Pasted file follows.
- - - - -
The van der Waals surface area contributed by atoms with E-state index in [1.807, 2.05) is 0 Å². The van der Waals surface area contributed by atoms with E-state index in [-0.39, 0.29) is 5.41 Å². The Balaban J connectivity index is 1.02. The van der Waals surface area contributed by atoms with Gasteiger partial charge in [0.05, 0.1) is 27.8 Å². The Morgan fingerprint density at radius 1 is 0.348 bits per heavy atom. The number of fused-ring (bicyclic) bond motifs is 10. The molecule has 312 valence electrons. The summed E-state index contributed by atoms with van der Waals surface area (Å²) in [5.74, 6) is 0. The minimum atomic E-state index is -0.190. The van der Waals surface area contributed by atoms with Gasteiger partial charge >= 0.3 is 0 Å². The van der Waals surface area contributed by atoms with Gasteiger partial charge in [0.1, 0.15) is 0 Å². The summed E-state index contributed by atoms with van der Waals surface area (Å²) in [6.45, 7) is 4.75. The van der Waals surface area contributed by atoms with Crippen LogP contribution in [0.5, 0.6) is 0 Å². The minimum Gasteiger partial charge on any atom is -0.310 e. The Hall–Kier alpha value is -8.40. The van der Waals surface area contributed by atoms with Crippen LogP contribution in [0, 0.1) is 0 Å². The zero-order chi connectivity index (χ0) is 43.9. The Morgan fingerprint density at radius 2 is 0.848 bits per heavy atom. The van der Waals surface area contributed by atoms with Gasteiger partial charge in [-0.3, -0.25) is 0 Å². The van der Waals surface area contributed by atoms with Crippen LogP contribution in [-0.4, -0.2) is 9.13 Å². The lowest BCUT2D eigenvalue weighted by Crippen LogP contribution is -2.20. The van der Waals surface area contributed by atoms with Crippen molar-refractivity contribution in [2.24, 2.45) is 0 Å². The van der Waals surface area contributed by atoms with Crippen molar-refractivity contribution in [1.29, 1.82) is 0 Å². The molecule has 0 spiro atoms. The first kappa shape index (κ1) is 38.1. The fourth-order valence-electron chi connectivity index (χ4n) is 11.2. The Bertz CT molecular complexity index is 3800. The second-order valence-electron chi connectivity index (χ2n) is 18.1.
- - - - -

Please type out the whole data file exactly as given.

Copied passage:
The van der Waals surface area contributed by atoms with E-state index in [1.807, 2.05) is 0 Å². The van der Waals surface area contributed by atoms with E-state index in [-0.39, 0.29) is 5.41 Å². The Balaban J connectivity index is 1.02. The van der Waals surface area contributed by atoms with Gasteiger partial charge in [0.05, 0.1) is 27.8 Å². The Morgan fingerprint density at radius 1 is 0.348 bits per heavy atom. The number of fused-ring (bicyclic) bond motifs is 10. The molecule has 312 valence electrons. The summed E-state index contributed by atoms with van der Waals surface area (Å²) in [5.74, 6) is 0. The minimum atomic E-state index is -0.190. The van der Waals surface area contributed by atoms with Gasteiger partial charge >= 0.3 is 0 Å². The van der Waals surface area contributed by atoms with Gasteiger partial charge in [0.1, 0.15) is 0 Å². The summed E-state index contributed by atoms with van der Waals surface area (Å²) in [6.45, 7) is 4.75. The van der Waals surface area contributed by atoms with Crippen LogP contribution in [0.5, 0.6) is 0 Å². The minimum Gasteiger partial charge on any atom is -0.310 e. The Hall–Kier alpha value is -8.40. The van der Waals surface area contributed by atoms with Crippen LogP contribution in [0, 0.1) is 0 Å². The zero-order chi connectivity index (χ0) is 43.9. The Morgan fingerprint density at radius 2 is 0.848 bits per heavy atom. The van der Waals surface area contributed by atoms with Gasteiger partial charge in [-0.3, -0.25) is 0 Å². The van der Waals surface area contributed by atoms with Crippen LogP contribution in [-0.4, -0.2) is 9.13 Å². The lowest BCUT2D eigenvalue weighted by Crippen LogP contribution is -2.20. The van der Waals surface area contributed by atoms with Crippen molar-refractivity contribution in [2.24, 2.45) is 0 Å². The van der Waals surface area contributed by atoms with Crippen molar-refractivity contribution in [1.29, 1.82) is 0 Å². The molecule has 0 spiro atoms. The first kappa shape index (κ1) is 38.1. The fourth-order valence-electron chi connectivity index (χ4n) is 11.2. The Bertz CT molecular complexity index is 3800. The second-order valence-electron chi connectivity index (χ2n) is 18.1.